SEC and Modernizing Regulation S-K

Holly J. Gregory is a partner and co-global coordinator of the Corporate Governance and Executive Compensation group at Sidley Austin LLP. This post is based on a Sidley update by Ms. Gregory, John P. Kelsh, Thomas J. Kim, Rebecca Grapsas, and Claire H. Holland. The complete publication, including footnotes and Appendix, is available here.

On April 13, 2016, the SEC issued a concept release requesting comment on existing disclosure requirements in Regulation S-K relating to a public company’s business and financial information. The concept release is part of a comprehensive “Disclosure Effectiveness Initiative” led by the SEC’s Division of Corporation Finance to review the effectiveness of public company disclosure requirements and to consider ways to improve them for the benefit of registrants and investors. The comment period will end 90 days after the concept release is published in the Federal Register.

The Concept Release

The concept release explores the following principal issues:

  • whether Regulation S-K’s business and financial information disclosure requirements continue to elicit information that is material to investment and voting decisions;
  • the costs and benefits of the disclosure requirements to registrants and investors; and
  • the optimal manner of presenting required disclosures to improve readability and investor access to the information.

The concept release addresses four categories of disclosure required by Regulation S-K:

  • core company business information (Items 101 and 102);
  • company performance, financial information and future prospects (Items 301, 302 and 303);
  • risk and risk management (Items 305 and 503); and
  • the registrant’s securities (Items 201, 202, 701 and 703).

The concept release also requests public comment on the following additional items:

  • Industry Guides;
  • disclosure of information relating to public policy and sustainability matters;
  • exhibits to periodic filings; and
  • scaled disclosure requirements applicable to certain registrants.

Finally, the concept release seeks comment on various alternatives to presenting and delivering information to investors, including through the use of cross-references, incorporation by reference, hyperlinks, standard formatting requirements and layered or structured disclosures.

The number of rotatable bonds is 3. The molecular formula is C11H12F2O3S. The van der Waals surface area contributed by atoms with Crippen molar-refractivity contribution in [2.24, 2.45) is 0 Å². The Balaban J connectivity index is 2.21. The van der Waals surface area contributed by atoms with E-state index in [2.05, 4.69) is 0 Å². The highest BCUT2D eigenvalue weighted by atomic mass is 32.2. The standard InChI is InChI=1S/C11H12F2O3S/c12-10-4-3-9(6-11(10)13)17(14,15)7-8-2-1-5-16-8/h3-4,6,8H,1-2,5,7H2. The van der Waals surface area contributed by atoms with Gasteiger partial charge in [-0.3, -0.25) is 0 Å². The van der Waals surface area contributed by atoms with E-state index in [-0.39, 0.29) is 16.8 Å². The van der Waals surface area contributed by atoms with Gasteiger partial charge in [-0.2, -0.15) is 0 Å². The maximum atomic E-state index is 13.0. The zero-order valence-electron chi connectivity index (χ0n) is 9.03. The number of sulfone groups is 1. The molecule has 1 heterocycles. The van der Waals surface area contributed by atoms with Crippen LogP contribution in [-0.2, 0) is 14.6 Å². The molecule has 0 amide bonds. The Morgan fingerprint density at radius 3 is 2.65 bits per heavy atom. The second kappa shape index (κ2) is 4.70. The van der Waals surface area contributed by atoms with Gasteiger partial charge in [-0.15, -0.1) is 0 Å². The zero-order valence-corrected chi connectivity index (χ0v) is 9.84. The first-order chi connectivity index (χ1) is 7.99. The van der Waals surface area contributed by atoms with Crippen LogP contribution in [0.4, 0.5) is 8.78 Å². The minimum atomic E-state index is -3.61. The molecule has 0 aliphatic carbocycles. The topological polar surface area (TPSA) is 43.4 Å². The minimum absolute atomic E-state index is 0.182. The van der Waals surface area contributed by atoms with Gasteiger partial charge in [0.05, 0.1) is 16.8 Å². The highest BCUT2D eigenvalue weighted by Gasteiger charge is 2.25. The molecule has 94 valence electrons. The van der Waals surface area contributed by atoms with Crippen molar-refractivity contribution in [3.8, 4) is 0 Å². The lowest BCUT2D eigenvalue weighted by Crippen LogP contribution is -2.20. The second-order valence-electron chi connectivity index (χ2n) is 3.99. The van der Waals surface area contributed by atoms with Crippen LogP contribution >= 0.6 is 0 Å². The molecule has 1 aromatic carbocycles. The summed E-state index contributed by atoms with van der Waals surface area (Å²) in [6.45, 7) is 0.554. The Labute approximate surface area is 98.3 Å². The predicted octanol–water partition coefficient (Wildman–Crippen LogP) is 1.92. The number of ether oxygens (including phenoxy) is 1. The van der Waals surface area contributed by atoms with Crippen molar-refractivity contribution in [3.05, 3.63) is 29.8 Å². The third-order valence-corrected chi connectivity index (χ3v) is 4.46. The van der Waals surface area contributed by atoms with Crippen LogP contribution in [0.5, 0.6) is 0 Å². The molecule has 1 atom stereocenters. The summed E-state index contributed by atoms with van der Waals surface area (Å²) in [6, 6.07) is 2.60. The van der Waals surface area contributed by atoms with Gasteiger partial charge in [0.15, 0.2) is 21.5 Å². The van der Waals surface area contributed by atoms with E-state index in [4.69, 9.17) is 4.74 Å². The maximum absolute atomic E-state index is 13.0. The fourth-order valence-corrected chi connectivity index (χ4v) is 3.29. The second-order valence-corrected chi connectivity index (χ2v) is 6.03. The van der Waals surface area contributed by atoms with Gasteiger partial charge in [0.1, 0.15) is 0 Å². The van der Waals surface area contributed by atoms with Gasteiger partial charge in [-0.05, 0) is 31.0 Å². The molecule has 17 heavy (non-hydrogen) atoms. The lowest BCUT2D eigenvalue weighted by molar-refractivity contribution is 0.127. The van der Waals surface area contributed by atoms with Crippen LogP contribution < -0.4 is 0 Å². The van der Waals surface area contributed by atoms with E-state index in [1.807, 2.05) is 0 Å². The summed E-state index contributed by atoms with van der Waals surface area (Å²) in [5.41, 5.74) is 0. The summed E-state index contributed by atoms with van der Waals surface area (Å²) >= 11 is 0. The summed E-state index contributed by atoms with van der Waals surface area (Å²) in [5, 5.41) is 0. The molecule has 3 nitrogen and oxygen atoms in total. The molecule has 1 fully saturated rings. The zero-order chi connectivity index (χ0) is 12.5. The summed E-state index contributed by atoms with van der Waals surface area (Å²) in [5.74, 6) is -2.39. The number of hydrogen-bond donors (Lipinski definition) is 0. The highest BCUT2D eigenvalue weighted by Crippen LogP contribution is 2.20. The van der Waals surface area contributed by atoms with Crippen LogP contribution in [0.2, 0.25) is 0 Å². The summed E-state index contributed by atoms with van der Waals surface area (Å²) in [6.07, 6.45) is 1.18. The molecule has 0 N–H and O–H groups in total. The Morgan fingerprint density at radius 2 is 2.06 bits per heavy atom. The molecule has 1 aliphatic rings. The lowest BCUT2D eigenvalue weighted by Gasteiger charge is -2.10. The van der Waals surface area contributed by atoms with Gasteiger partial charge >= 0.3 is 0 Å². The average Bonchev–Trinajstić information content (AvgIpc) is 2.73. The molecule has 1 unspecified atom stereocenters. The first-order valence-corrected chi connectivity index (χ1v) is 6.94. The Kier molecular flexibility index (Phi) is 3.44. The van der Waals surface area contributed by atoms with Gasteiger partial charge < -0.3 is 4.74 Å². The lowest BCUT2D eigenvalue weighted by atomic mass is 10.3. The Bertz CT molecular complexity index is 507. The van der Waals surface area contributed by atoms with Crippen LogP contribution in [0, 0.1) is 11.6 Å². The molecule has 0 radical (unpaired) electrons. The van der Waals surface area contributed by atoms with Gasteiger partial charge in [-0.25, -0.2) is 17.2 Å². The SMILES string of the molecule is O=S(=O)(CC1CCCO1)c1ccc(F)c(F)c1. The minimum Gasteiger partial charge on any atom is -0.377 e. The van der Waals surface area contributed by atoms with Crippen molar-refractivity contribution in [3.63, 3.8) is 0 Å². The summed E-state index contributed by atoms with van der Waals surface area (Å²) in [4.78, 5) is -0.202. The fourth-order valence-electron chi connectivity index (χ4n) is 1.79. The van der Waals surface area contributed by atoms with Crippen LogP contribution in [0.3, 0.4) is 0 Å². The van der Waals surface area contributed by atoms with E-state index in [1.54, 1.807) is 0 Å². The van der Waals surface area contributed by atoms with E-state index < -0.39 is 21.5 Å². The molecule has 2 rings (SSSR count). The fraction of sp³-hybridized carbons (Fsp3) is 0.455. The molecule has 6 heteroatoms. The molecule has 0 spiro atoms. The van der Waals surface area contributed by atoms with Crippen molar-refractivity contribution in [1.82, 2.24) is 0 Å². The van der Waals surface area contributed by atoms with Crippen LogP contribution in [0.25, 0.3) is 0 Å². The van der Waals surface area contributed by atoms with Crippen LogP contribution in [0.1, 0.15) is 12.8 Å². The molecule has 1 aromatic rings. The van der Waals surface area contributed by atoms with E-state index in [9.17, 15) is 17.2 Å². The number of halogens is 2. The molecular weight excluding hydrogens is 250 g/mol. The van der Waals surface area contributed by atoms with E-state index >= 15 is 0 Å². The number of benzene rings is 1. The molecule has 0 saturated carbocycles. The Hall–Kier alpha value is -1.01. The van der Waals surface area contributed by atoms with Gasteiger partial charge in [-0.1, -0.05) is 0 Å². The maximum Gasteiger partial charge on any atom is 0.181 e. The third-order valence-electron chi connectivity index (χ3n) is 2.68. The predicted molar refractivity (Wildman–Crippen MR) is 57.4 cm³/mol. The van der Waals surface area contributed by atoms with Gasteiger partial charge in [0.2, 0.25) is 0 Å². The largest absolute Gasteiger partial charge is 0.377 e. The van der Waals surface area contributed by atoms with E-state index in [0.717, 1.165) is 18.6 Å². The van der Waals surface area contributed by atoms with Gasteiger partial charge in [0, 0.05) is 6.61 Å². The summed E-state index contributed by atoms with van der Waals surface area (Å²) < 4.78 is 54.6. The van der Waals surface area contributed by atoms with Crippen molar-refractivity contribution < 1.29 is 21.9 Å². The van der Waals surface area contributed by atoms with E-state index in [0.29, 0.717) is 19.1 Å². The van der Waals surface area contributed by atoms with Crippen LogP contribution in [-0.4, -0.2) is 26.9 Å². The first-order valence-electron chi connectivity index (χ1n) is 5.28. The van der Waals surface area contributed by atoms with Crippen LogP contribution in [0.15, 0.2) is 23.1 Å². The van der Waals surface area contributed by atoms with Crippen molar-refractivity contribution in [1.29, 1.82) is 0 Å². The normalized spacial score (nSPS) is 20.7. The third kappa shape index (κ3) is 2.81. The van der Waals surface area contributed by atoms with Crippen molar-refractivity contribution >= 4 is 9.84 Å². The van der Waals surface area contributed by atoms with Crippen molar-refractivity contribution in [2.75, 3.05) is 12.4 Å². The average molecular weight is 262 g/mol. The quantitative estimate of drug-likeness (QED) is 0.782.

The 341-page concept release sets forth 340 specific requests for comment. Several requests for comment apply to multiple business and financial disclosures required in periodic reports. These overarching questions are summarized below:

  • Does the disclosure requirement continue to provide useful information to investors? How can it be improved?
  • Should the SEC require additional or more specific information and, if so, what type? What would be the benefits and challenges of requiring additional disclosures?
  • What are the administrative and compliance costs of providing the required disclosure and how would they change if the SEC were to revise its requirements as contemplated by the concept release? (The SEC asks respondents to provide quantified estimates where possible.)
  • What type of investors are most likely to value the information required by the item? Is the information required by the item otherwise available? Would costs to investors increase if the item were eliminated?
  • Would an alternative format or presentation of the information improve its value? Should the disclosure be required where it currently appears or elsewhere?

The Appendix attached to the complete publication includes a summary of more specific requests for comment on the Regulation S-K items and additional topics covered in the concept release.

The Disclosure Effectiveness Initiative

As mandated by Section 108 of the Jumpstart Our Business Startups Act of 2012 (JOBS Act), the Division of Corporation Finance issued a Report on Review of Disclosure Requirements in Regulation S-K in December 2013. Among other things, the report recommended a comprehensive review of disclosure requirements for all public companies with a view toward streamlining them based on the information’s materiality and usefulness to investors. Based on this report and at the request of SEC Chair Mary Jo White, the Division of Corporation Finance launched the Disclosure Effectiveness Initiative. The goal of the project is to review existing disclosure requirements to determine whether improvements can be made to reduce the costs and burdens on public companies while also promoting the disclosure of material information to investors and eliminating duplicative disclosures.